compromise immigration bill. They announced their bill yesterday, a day ahead of the president announcing his own bill. Their bill has two parts. The first part would increase security at the Southern border, and the second part would provide a path for the undocumented immigrants living in the U.S. to become citizens.
On the surface, that sounds like a reasonable plan, but the devil is in the details -- and those details show it to be a deeply flawed bill that may actually accomplish nothing. That's because the second part of the bill, the path to citizenship, will not go into effect until the border security part has been deemed to be adequately accomplished.
I'm not sure exactly what kind of things will have to happen for the border security to be deemed good enough to allow the path to citizenship to start. They didn't include any specifics about that -- only that a commission, made up of border governors and other officials will decide when the border security is deemed sufficient. That is troubling, since the governors of three of the four border states are Republicans (Texas, Arizona, New Mexico).
There needs to be specific markers laid out in the bill regarding what must happen before the path to citizenship is started. I'm not sure what those would be, since the border patrol already spends more ($18 billion) than all other federal law enforcement agencies combined (FBI, Treasury, ATF, etc.) -- and the number of undocumented workers in the U.S. has ceased to grow any larger (with the number leaving the country being equal to, or larger, than the number entering).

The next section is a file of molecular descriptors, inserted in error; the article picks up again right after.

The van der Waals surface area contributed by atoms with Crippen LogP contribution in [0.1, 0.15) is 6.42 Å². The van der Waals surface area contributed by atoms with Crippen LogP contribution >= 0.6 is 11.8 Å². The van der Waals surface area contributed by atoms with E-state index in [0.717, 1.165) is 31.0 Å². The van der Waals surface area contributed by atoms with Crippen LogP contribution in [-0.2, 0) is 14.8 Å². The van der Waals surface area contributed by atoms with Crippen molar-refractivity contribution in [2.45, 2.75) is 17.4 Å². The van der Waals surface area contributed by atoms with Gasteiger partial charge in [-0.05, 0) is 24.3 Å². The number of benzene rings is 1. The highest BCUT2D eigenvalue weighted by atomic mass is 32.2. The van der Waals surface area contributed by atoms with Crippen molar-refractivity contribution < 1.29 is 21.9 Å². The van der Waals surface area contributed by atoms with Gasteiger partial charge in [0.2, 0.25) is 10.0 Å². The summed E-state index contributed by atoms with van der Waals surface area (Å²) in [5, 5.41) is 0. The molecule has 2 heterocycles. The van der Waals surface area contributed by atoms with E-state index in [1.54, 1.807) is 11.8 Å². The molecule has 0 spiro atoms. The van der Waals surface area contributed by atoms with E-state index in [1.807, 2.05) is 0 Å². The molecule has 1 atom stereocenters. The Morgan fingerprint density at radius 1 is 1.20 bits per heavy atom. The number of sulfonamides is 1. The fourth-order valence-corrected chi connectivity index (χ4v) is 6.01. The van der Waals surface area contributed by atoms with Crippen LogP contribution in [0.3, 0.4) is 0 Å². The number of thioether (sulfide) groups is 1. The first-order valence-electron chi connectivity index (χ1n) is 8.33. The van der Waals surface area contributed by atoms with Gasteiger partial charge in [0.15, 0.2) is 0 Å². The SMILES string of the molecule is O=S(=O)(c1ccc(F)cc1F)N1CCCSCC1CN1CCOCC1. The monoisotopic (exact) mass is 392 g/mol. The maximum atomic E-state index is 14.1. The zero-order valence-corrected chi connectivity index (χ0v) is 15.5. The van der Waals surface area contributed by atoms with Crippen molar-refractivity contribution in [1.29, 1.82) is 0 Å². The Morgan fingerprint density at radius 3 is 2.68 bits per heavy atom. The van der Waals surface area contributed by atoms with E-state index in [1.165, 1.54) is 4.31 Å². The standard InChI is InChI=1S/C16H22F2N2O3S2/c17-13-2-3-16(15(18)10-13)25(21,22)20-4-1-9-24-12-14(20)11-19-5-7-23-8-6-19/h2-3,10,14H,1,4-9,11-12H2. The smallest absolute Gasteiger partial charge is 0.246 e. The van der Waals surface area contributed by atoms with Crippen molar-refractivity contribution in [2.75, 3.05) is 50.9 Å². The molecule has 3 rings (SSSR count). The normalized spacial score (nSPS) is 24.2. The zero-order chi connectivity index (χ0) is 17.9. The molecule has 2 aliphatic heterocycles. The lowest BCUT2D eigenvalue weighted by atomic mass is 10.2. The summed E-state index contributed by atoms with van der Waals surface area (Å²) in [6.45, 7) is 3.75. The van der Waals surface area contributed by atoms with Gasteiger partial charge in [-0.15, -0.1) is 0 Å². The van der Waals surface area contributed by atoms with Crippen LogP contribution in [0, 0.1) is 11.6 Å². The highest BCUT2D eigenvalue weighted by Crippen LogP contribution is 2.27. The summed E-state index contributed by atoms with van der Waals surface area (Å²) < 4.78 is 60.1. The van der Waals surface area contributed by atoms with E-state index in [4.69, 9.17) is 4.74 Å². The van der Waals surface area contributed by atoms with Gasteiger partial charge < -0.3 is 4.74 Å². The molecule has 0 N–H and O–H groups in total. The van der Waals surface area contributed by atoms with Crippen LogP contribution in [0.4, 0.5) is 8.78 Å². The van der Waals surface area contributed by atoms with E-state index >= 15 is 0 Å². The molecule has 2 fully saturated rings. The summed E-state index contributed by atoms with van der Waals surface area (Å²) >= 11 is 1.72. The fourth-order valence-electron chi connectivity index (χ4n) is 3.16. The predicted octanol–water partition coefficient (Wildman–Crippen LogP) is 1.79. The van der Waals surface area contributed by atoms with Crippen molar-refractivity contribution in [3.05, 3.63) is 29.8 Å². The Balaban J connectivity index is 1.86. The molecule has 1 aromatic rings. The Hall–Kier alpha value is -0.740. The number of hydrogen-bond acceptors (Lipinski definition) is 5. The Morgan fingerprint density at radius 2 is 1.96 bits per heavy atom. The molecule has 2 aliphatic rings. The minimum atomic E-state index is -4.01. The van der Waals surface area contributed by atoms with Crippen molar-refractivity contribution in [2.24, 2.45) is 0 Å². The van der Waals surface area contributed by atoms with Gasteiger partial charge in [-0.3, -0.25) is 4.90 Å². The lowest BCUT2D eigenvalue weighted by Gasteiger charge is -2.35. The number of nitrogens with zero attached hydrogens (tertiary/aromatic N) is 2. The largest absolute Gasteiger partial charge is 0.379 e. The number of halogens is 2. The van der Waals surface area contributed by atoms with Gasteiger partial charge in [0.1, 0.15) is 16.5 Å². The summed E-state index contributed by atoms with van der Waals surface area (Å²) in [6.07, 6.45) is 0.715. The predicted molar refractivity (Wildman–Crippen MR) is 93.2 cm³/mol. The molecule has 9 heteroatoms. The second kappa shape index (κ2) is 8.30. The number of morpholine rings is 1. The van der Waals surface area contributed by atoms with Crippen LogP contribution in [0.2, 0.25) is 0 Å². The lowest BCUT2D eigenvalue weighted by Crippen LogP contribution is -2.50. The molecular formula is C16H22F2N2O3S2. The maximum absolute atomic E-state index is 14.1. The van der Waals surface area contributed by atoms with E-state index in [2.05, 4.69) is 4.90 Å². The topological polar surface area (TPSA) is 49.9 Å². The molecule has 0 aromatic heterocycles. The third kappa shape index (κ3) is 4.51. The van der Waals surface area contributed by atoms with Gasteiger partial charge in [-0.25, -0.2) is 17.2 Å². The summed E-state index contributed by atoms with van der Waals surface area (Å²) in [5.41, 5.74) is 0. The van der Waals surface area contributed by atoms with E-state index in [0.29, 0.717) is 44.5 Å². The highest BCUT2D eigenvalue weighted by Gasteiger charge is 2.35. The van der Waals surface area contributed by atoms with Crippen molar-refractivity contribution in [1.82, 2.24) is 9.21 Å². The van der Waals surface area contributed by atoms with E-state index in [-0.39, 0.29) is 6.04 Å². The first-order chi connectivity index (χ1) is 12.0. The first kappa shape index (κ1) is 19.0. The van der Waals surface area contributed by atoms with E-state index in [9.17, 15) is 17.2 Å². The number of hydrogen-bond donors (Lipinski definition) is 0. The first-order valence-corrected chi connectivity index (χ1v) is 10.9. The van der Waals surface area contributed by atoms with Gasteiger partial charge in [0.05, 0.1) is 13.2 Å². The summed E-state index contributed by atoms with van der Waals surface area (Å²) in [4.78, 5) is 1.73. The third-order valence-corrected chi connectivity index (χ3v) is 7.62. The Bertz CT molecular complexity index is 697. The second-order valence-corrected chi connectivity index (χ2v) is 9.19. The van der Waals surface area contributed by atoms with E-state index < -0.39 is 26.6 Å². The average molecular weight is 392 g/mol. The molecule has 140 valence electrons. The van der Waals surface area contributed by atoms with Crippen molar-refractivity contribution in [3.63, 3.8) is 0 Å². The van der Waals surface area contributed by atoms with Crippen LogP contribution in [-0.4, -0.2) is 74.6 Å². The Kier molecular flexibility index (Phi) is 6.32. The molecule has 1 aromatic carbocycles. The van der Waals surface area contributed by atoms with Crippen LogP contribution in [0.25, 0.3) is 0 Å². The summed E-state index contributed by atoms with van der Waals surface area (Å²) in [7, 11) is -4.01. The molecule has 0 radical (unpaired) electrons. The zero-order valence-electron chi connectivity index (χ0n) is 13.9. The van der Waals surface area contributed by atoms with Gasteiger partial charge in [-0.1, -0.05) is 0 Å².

There are already 21,370 agents patrolling the border (with six unmanned aircraft systems being employed), and the vast majority of our southern border already meets Homeland Security's strictest guidelines. What more must be done?
This makes me think the Democratic senators have been snookered again (just like they were on filibuster reform). They have been conned into accepting a commission dominated by Republican right-wing governors -- a commission that could delay forever the implementation of any path to citizenship. The Republicans got what they wanted with this bill (more emphasis on border security) and also get a way to keep what the Democrats wanted (the path to citizenship) from happening.
This is just a bad bill. Maybe it will be improved when it is actually written, but I doubt it. Senate Democrats seem to be looking for ways to give in to their Republican counterparts these days. They talk like progressives, but legislate like cowards.
Maybe President Obama's immigration bill will be better. It certainly couldn't be any worse. And maybe he'll put his foot down and demand a better bill from Congress. But while I'm a dreamer and hope that happens, I certainly wouldn't bet any money on it.